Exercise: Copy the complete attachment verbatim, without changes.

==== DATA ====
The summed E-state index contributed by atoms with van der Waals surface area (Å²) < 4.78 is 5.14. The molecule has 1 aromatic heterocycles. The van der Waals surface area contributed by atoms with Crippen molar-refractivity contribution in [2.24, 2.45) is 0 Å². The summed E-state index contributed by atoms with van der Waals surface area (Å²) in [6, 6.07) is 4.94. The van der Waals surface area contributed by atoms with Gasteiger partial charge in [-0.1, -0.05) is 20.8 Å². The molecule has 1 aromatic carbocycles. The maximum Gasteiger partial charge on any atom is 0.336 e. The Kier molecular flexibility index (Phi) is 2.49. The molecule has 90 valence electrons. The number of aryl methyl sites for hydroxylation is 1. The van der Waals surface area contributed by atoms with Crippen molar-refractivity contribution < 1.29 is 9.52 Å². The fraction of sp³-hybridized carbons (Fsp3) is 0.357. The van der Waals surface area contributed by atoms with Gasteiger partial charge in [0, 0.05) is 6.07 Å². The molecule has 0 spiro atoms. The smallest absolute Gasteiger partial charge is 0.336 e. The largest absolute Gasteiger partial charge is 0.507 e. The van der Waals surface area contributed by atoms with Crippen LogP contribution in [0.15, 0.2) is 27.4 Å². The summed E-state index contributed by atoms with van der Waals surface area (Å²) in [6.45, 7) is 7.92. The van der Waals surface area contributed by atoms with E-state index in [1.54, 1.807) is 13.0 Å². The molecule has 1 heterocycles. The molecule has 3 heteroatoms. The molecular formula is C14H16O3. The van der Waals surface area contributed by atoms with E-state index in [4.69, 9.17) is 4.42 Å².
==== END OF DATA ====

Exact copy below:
The summed E-state index contributed by atoms with van der Waals surface area (Å²) < 4.78 is 5.14. The molecule has 1 aromatic heterocycles. The van der Waals surface area contributed by atoms with Crippen molar-refractivity contribution in [2.24, 2.45) is 0 Å². The summed E-state index contributed by atoms with van der Waals surface area (Å²) in [6, 6.07) is 4.94. The van der Waals surface area contributed by atoms with Gasteiger partial charge in [-0.1, -0.05) is 20.8 Å². The molecule has 1 aromatic carbocycles. The maximum Gasteiger partial charge on any atom is 0.336 e. The Kier molecular flexibility index (Phi) is 2.49. The molecule has 90 valence electrons. The number of aryl methyl sites for hydroxylation is 1. The van der Waals surface area contributed by atoms with Crippen molar-refractivity contribution < 1.29 is 9.52 Å². The fraction of sp³-hybridized carbons (Fsp3) is 0.357. The van der Waals surface area contributed by atoms with Gasteiger partial charge in [0, 0.05) is 6.07 Å². The molecule has 0 spiro atoms. The smallest absolute Gasteiger partial charge is 0.336 e. The largest absolute Gasteiger partial charge is 0.507 e. The van der Waals surface area contributed by atoms with Crippen LogP contribution in [0.15, 0.2) is 27.4 Å². The summed E-state index contributed by atoms with van der Waals surface area (Å²) in [6.45, 7) is 7.92. The van der Waals surface area contributed by atoms with E-state index in [1.54, 1.807) is 13.0 Å². The molecule has 1 heterocycles. The molecule has 3 heteroatoms. The molecular formula is C14H16O3. The van der Waals surface area contributed by atoms with E-state index in [4.69, 9.17) is 4.42 Å².